A recent New York court decision has cleared the way for lenders to seek recovery against non-recourse carve-out, or “bad boy,” guarantors during a pending mortgage foreclosure action if a borrower files for bankruptcy. In so doing, the court answered a question that, surprisingly, was thus far apparently unanswered in a reported decision in New York: whether New York’s “one action rule” under RPAPL § 1301 bars a lender from obtaining a money judgment against a “bad boy” guarantor for the debt if a mortgage borrower files for bankruptcy while a foreclosure action is underway. This is a welcomed decision for lenders foreclosing on loans guarantied by non-recourse carve-out guarantors.
The decision arises from the foreclosure action entitled 172 Madison (NY) LLC v. NMP-Group LLC, et al., Index No. 650087/2010, in the Supreme Court of New York, New York County (Commercial Division). In 2007, UBS Securities (with successors, “Lender”) made a $29 million non-recourse loan to NMP-Group, LLC (“Borrower”), secured by real property located in midtown Manhattan. The Borrower’s principal executed a standard non-recourse carve-out guaranty (“Guaranty”). After the Borrower defaulted, the Lender commenced a foreclosure action, which included a cause of action under the Guaranty. In June 2013, the court entered a judgment of foreclosure and sale in the Lender’s favor, and the property was scheduled for sale. But, just an hour before the sale, the Borrower (at the Guarantor’s direction) filed a Voluntary Petition for Bankruptcy in U.S. Bankruptcy Court, staying the sale. The Lender immediately filed for summary judgment on the Guaranty, alleging that the Guarantor was liable for the full amount of the debt (in excess of $51 million).
The Guarantor’s principal defense was that New York’s “one action rule” barred the Lender from pursuing the Guarantor while simultaneously pursuing foreclosure. RPAPL § 1301(3) provides that “[w]hile an action is pending or after final judgment for the plaintiff therein, no other action shall be commenced or maintained to recover any part of the mortgage debt, without leave of the court in which the former action was brought.” In that vein, the Guarantor argued that the Lender, having elected to obtain a judgment of foreclosure and sale, was required to pursue “the elected remedy . . . to its legal conclusion” and thus could only opt to seek a deficiency judgment if the foreclosure sale failed to satisfy the debt, not proceed against the Guarantor under the Guaranty.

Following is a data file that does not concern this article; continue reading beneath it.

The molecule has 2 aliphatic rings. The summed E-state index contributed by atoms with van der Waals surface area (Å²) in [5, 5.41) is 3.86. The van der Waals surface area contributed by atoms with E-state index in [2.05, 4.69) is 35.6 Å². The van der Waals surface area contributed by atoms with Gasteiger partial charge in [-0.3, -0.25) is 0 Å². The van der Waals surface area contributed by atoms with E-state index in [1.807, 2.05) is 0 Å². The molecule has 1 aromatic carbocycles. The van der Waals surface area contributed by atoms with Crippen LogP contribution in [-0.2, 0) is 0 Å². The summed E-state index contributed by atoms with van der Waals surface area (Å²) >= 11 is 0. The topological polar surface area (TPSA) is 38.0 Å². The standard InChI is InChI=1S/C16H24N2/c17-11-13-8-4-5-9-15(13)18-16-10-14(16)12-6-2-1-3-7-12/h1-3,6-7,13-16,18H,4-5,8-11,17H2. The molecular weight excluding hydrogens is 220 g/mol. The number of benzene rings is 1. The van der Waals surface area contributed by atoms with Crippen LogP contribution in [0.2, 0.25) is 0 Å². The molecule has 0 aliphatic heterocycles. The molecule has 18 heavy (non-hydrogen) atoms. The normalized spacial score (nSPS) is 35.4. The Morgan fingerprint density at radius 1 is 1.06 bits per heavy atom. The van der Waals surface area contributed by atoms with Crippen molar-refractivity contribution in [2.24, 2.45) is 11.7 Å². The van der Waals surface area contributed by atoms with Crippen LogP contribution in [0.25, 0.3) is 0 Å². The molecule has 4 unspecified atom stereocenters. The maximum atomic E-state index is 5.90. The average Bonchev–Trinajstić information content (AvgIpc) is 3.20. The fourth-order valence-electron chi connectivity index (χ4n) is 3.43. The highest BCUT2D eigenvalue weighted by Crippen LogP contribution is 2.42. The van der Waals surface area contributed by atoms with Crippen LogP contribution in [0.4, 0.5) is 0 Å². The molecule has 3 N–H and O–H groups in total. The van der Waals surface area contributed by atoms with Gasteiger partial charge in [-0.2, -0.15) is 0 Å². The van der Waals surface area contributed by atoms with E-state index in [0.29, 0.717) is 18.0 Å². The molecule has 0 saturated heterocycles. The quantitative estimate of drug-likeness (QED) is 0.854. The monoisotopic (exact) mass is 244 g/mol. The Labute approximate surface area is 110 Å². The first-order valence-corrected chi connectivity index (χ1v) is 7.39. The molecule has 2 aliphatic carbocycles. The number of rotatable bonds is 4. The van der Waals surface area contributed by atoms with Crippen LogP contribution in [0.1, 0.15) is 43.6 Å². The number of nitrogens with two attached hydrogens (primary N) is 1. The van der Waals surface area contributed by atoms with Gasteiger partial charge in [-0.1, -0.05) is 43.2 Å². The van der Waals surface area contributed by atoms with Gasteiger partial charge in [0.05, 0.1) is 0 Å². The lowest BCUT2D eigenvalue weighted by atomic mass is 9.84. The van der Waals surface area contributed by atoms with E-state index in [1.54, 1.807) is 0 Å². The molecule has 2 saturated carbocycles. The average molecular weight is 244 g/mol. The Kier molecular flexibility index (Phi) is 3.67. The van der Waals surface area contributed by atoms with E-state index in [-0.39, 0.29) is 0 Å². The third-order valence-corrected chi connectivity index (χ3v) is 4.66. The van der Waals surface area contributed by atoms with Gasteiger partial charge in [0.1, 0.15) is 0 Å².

The court granted the Lender’s motion for judgment on the Guaranty. The court held that the Lender never “elected a remedy” when it filed for foreclosure because, at that time, the Guaranty had not been triggered by the Borrower’s bankruptcy. The court held that the “one action rule” did not shield the Guarantor from liability for the Borrower’s wrongful bankruptcy filing because the “doctrine only operates when there was a choice of remedies available at the time the prior actions were undertaken.” The court based its decision on the fundamental bargain between the Lender and Guarantor:
Consequently, where, as here, a lender has conditionally agreed to limit its remedies to foreclosure, subject to the borrowing parties’ compliance with certain loan covenants, and the borrowing parties breach those covenants only after the commencement of foreclosure proceedings, RPAPL 1301 does not preclude the lender from seeking alternate relief at that point, since such relief was unavailable at the time the foreclosure action was commenced . . . . To hold otherwise would undermine the widespread and settled use of nonrecourse loans subject to guaranties triggered by certain springing recourse events. The court is unwilling to upend the universe of real estate finance for [Guarantor’s] sake (emphasis added).
Consistent with RPAPL § 1301, in deciding in the Lender’s favor, the court provided the Lender with the option to enforce first either the foreclosure judgment or the money judgment under the Guaranty and, if the Lender proceeded with the foreclosure judgment, to amend the foreclosure judgment to provide for a deficiency judgment against the Guarantor.
Impact of 172 Madison (NY) LLC:
The 172 Madison decision clarifies that New York’s “one action rule” will not shield a non-recourse carveout guarantor for intentional “bad acts” taken after the initiation of a foreclosure action. In so doing, the 172 Madison decision provides a foreclosing lender with potential new protections and resolution strategies if a borrower files for bankruptcy during a pending foreclosure and serves as a firm warning to potential borrowers/guarantors who think they can game the system by being a “bad boy.” A lender’s options in enforcing a judgment against a guarantor in this situation will depend on a number of factors, including the status of the foreclosure action (including whether judgment has been entered), the property’s value compared to the debt, the guarantor’s financial condition and availability of assets, potential provisional remedies against the guarantor’s assets under state law, the lender’s goal with respect to the loan (i.e., paid in full or purchase the property), whether the borrower and guarantor are related entities and bankruptcy considerations, such as whether the filing is a single asset real estate case, whether a lift stay motion is feasible and whether there is a cram-down risk to the lender. By way of illustration, if a foreclosing lender obtains judgment against a guarantor, but does not yet have a foreclosure judgment, the lender could enforce the guarantor judgment during the borrower’s bankruptcy, which may incentivize the guarantor to timely resolve the matter on favorable terms to the lender. Absent the 172 Madison decision, that same lender may have had to wait until the conclusion of the bankruptcy or foreclosure action before proceeding against the guarantor for any deficiency.